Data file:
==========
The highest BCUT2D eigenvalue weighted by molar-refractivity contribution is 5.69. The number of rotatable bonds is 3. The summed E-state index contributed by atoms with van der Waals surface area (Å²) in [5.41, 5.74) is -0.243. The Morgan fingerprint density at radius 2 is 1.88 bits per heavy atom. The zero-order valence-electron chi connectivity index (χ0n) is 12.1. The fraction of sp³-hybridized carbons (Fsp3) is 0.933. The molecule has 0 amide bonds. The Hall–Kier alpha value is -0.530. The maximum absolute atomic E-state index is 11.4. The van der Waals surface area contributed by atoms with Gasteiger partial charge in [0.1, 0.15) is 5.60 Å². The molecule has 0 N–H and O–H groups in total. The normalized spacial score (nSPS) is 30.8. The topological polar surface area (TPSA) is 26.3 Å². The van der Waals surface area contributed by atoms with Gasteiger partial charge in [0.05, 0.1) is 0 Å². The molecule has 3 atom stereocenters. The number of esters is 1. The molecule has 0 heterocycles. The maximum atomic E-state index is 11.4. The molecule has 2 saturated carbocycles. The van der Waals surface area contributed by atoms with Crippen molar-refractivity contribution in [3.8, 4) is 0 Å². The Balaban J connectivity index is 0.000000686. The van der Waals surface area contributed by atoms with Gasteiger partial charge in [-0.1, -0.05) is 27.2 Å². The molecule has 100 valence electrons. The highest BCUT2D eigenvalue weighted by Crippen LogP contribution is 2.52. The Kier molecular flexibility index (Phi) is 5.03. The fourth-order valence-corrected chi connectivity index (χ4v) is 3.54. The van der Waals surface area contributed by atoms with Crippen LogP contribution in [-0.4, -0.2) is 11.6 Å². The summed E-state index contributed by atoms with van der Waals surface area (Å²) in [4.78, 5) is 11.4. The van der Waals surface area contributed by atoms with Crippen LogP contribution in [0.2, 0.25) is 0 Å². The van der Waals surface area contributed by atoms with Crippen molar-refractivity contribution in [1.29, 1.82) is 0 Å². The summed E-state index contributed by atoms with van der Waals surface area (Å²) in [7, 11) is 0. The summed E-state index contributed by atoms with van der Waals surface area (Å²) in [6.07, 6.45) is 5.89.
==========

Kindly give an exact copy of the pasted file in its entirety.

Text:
The highest BCUT2D eigenvalue weighted by molar-refractivity contribution is 5.69. The number of rotatable bonds is 3. The summed E-state index contributed by atoms with van der Waals surface area (Å²) in [5.41, 5.74) is -0.243. The Morgan fingerprint density at radius 2 is 1.88 bits per heavy atom. The zero-order valence-electron chi connectivity index (χ0n) is 12.1. The fraction of sp³-hybridized carbons (Fsp3) is 0.933. The molecule has 0 amide bonds. The Hall–Kier alpha value is -0.530. The maximum absolute atomic E-state index is 11.4. The van der Waals surface area contributed by atoms with Gasteiger partial charge in [0.1, 0.15) is 5.60 Å². The molecule has 0 N–H and O–H groups in total. The normalized spacial score (nSPS) is 30.8. The topological polar surface area (TPSA) is 26.3 Å². The van der Waals surface area contributed by atoms with Gasteiger partial charge in [0.05, 0.1) is 0 Å². The molecule has 3 atom stereocenters. The number of esters is 1. The molecule has 0 heterocycles. The maximum atomic E-state index is 11.4. The molecule has 2 saturated carbocycles. The van der Waals surface area contributed by atoms with Crippen molar-refractivity contribution in [3.8, 4) is 0 Å². The Balaban J connectivity index is 0.000000686. The van der Waals surface area contributed by atoms with Gasteiger partial charge in [-0.1, -0.05) is 27.2 Å². The molecule has 100 valence electrons. The highest BCUT2D eigenvalue weighted by Crippen LogP contribution is 2.52. The Kier molecular flexibility index (Phi) is 5.03. The fourth-order valence-corrected chi connectivity index (χ4v) is 3.54. The van der Waals surface area contributed by atoms with Crippen LogP contribution in [-0.4, -0.2) is 11.6 Å². The summed E-state index contributed by atoms with van der Waals surface area (Å²) in [4.78, 5) is 11.4. The van der Waals surface area contributed by atoms with Crippen LogP contribution in [0.2, 0.25) is 0 Å². The van der Waals surface area contributed by atoms with Crippen molar-refractivity contribution in [1.29, 1.82) is 0 Å². The summed E-state index contributed by atoms with van der Waals surface area (Å²) in [7, 11) is 0. The summed E-state index contributed by atoms with van der Waals surface area (Å²) in [6.07, 6.45) is 5.89.